Event Title

Influence of Age, Diameter, and Location on Compression Wood Formation in White Pine Following Ice Storm Damage

Event Website

http://www.nafew2009.org/

Start Date

22-6-2009 12:00 AM

End Date

26-6-2009 12:00 AM

Description

In 1994, two ice storms hit the ridge-and-valley region of southwestern Virginia. Large-diameter trees experienced high levels of branch breakage and many small-diameter trees were bent under the weight of the ice. To right themselves, the conifers formed compression wood. The objective of this study was to quantify the influence of stem diameter, age, crown class, tree location, and influence of nearest neighbor on compression wood formed following the 1994 ice storms in eastern white pine (Pinus strobus, L.). Pinus strobus within a 50 x 100 m plot were destructively sampled at Virginia Techs’ Fishburn Forest in southwestern Virginia and cross-sectional disks were removed at stump height. Disks were sanded, cross-dated, and scanned. Tree locations were spatially mapped with a laser transit, along with distance and attributes of the nearest neighboring trees. The images of the scanned disks were imported into Photoshop and the amount of compression wood formed in the years following 1994 was measured as a percentage of total area in the cross-section. The white pine exhibited a two-age structure with younger trees establishing in 1990s and older trees in the 1960s. Through a comparison of these two age classes, the formation of compression wood appeared to be age independent; however diameter and crown class were related to amount of compression wood formed by the white pines following the 1994 ice storms with smaller diameter and lower crown classes forming relatively more compression wood compared to larger, dominant individuals.

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Jun 22nd, 12:00 AM Jun 26th, 12:00 AM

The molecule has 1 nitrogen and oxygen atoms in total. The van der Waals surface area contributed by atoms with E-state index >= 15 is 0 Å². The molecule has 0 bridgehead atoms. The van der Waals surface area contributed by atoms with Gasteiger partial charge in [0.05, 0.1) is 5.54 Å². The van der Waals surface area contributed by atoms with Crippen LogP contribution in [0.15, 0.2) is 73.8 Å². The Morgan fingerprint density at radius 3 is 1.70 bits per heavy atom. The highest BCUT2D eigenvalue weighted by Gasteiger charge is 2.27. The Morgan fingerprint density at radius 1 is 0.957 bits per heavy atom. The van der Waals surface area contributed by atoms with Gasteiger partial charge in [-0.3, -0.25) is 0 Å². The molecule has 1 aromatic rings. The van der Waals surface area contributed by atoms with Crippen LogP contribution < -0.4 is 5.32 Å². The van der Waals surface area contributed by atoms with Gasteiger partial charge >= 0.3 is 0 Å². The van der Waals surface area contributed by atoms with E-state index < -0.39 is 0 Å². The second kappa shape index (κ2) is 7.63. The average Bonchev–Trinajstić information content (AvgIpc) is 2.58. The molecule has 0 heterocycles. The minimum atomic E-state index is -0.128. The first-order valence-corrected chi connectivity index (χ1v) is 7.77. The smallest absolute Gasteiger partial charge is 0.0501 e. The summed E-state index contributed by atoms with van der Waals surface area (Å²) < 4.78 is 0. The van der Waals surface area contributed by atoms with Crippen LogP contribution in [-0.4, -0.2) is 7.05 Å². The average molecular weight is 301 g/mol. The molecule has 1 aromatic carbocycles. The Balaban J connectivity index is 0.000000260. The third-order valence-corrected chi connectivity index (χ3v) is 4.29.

Influence of Age, Diameter, and Location on Compression Wood Formation in White Pine Following Ice Storm Damage

In 1994, two ice storms hit the ridge-and-valley region of southwestern Virginia. Large-diameter trees experienced high levels of branch breakage and many small-diameter trees were bent under the weight of the ice. To right themselves, the conifers formed compression wood. The objective of this study was to quantify the influence of stem diameter, age, crown class, tree location, and influence of nearest neighbor on compression wood formed following the 1994 ice storms in eastern white pine (Pinus strobus, L.). Pinus strobus within a 50 x 100 m plot were destructively sampled at Virginia Techs’ Fishburn Forest in southwestern Virginia and cross-sectional disks were removed at stump height. Disks were sanded, cross-dated, and scanned. Tree locations were spatially mapped with a laser transit, along with distance and attributes of the nearest neighboring trees. The images of the scanned disks were imported into Photoshop and the amount of compression wood formed in the years following 1994 was measured as a percentage of total area in the cross-section. The white pine exhibited a two-age structure with younger trees establishing in 1990s and older trees in the 1960s. Through a comparison of these two age classes, the formation of compression wood appeared to be age independent; however diameter and crown class were related to amount of compression wood formed by the white pines following the 1994 ice storms with smaller diameter and lower crown classes forming relatively more compression wood compared to larger, dominant individuals.

http://digitalcommons.usu.edu/nafecology/sessions/posters/13